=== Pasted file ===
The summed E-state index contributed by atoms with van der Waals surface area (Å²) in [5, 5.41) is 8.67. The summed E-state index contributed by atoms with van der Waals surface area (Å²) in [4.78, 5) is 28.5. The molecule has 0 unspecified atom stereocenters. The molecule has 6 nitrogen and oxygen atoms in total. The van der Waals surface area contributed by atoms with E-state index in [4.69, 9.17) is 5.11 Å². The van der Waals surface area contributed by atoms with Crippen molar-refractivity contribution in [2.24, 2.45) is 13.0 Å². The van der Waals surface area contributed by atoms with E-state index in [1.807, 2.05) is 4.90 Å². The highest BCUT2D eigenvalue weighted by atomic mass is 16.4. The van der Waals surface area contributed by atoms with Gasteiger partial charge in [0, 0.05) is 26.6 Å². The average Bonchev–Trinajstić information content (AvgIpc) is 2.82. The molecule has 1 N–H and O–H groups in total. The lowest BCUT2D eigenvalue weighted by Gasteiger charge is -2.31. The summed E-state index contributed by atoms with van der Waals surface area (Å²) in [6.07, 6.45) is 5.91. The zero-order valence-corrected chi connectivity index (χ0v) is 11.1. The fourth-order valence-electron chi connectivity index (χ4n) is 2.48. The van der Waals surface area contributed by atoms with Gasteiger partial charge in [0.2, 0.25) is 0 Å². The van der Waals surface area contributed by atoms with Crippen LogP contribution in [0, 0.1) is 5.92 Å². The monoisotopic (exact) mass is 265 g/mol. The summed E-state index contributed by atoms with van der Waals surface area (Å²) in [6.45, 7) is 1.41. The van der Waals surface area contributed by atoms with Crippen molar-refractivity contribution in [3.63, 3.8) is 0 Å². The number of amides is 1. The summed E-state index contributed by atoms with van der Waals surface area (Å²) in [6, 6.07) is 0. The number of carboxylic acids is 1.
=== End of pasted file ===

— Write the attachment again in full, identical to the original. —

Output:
The summed E-state index contributed by atoms with van der Waals surface area (Å²) in [5, 5.41) is 8.67. The summed E-state index contributed by atoms with van der Waals surface area (Å²) in [4.78, 5) is 28.5. The molecule has 0 unspecified atom stereocenters. The molecule has 6 nitrogen and oxygen atoms in total. The van der Waals surface area contributed by atoms with E-state index in [4.69, 9.17) is 5.11 Å². The van der Waals surface area contributed by atoms with Crippen molar-refractivity contribution in [2.24, 2.45) is 13.0 Å². The van der Waals surface area contributed by atoms with E-state index in [1.807, 2.05) is 4.90 Å². The highest BCUT2D eigenvalue weighted by atomic mass is 16.4. The van der Waals surface area contributed by atoms with Gasteiger partial charge in [0, 0.05) is 26.6 Å². The average Bonchev–Trinajstić information content (AvgIpc) is 2.82. The molecule has 1 N–H and O–H groups in total. The lowest BCUT2D eigenvalue weighted by Gasteiger charge is -2.31. The summed E-state index contributed by atoms with van der Waals surface area (Å²) in [6.07, 6.45) is 5.91. The zero-order valence-corrected chi connectivity index (χ0v) is 11.1. The fourth-order valence-electron chi connectivity index (χ4n) is 2.48. The van der Waals surface area contributed by atoms with Gasteiger partial charge in [0.2, 0.25) is 0 Å². The van der Waals surface area contributed by atoms with Crippen LogP contribution in [0, 0.1) is 5.92 Å². The monoisotopic (exact) mass is 265 g/mol. The summed E-state index contributed by atoms with van der Waals surface area (Å²) in [6.45, 7) is 1.41. The van der Waals surface area contributed by atoms with Crippen molar-refractivity contribution in [3.63, 3.8) is 0 Å². The number of amides is 1. The summed E-state index contributed by atoms with van der Waals surface area (Å²) in [6, 6.07) is 0. The number of carboxylic acids is 1.